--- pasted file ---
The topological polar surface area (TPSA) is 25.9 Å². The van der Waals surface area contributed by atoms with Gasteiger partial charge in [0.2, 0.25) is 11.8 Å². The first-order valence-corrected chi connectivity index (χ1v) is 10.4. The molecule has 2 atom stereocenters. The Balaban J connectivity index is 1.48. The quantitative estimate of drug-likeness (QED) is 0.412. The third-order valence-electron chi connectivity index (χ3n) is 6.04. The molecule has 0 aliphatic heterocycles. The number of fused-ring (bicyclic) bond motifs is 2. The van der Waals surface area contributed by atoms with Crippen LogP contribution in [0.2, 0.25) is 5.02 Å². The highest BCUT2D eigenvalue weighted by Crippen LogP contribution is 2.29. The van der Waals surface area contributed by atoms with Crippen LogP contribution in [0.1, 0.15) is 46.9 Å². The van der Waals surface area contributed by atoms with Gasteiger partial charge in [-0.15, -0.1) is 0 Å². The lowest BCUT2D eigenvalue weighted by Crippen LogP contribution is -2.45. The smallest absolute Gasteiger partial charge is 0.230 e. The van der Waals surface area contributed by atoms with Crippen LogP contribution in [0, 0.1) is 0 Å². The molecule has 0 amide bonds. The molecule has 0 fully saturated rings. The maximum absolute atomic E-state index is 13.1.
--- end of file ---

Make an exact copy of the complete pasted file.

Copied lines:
The topological polar surface area (TPSA) is 25.9 Å². The van der Waals surface area contributed by atoms with Gasteiger partial charge in [0.2, 0.25) is 11.8 Å². The first-order valence-corrected chi connectivity index (χ1v) is 10.4. The molecule has 2 atom stereocenters. The Balaban J connectivity index is 1.48. The quantitative estimate of drug-likeness (QED) is 0.412. The third-order valence-electron chi connectivity index (χ3n) is 6.04. The molecule has 0 aliphatic heterocycles. The number of fused-ring (bicyclic) bond motifs is 2. The van der Waals surface area contributed by atoms with Crippen LogP contribution in [0.2, 0.25) is 5.02 Å². The highest BCUT2D eigenvalue weighted by Crippen LogP contribution is 2.29. The van der Waals surface area contributed by atoms with Crippen LogP contribution in [0.1, 0.15) is 46.9 Å². The van der Waals surface area contributed by atoms with Gasteiger partial charge in [-0.15, -0.1) is 0 Å². The lowest BCUT2D eigenvalue weighted by Crippen LogP contribution is -2.45. The smallest absolute Gasteiger partial charge is 0.230 e. The van der Waals surface area contributed by atoms with Crippen LogP contribution in [0, 0.1) is 0 Å². The molecule has 0 amide bonds. The molecule has 0 fully saturated rings. The maximum absolute atomic E-state index is 13.1.